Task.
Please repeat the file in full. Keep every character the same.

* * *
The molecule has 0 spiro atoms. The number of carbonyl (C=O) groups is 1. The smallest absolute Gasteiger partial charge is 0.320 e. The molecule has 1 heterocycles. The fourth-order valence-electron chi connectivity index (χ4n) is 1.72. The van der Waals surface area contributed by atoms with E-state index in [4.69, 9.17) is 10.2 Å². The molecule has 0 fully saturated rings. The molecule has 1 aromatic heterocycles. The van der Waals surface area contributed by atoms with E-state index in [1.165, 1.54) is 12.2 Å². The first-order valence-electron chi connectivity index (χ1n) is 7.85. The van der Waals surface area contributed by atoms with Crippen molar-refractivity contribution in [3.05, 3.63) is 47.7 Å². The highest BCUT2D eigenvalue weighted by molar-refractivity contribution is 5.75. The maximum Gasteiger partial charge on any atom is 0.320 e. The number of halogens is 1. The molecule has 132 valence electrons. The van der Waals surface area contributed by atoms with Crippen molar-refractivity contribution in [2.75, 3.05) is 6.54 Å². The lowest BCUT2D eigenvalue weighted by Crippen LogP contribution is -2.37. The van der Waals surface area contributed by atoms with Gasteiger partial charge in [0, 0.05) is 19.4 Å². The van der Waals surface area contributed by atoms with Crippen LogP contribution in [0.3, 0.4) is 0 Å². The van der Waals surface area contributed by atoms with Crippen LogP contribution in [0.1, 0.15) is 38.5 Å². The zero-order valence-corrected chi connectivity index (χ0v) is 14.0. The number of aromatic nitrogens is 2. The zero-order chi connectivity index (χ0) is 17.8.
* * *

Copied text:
The molecule has 0 spiro atoms. The number of carbonyl (C=O) groups is 1. The smallest absolute Gasteiger partial charge is 0.320 e. The molecule has 1 heterocycles. The fourth-order valence-electron chi connectivity index (χ4n) is 1.72. The van der Waals surface area contributed by atoms with E-state index in [4.69, 9.17) is 10.2 Å². The molecule has 0 fully saturated rings. The molecule has 1 aromatic heterocycles. The van der Waals surface area contributed by atoms with E-state index in [1.165, 1.54) is 12.2 Å². The first-order valence-electron chi connectivity index (χ1n) is 7.85. The van der Waals surface area contributed by atoms with Crippen molar-refractivity contribution in [3.05, 3.63) is 47.7 Å². The highest BCUT2D eigenvalue weighted by molar-refractivity contribution is 5.75. The maximum Gasteiger partial charge on any atom is 0.320 e. The number of halogens is 1. The molecule has 132 valence electrons. The van der Waals surface area contributed by atoms with Crippen molar-refractivity contribution in [2.75, 3.05) is 6.54 Å². The lowest BCUT2D eigenvalue weighted by Crippen LogP contribution is -2.37. The van der Waals surface area contributed by atoms with Gasteiger partial charge in [0, 0.05) is 19.4 Å². The van der Waals surface area contributed by atoms with Crippen LogP contribution in [0.3, 0.4) is 0 Å². The van der Waals surface area contributed by atoms with Crippen LogP contribution in [0.1, 0.15) is 38.5 Å². The zero-order valence-corrected chi connectivity index (χ0v) is 14.0. The number of aromatic nitrogens is 2. The zero-order chi connectivity index (χ0) is 17.8.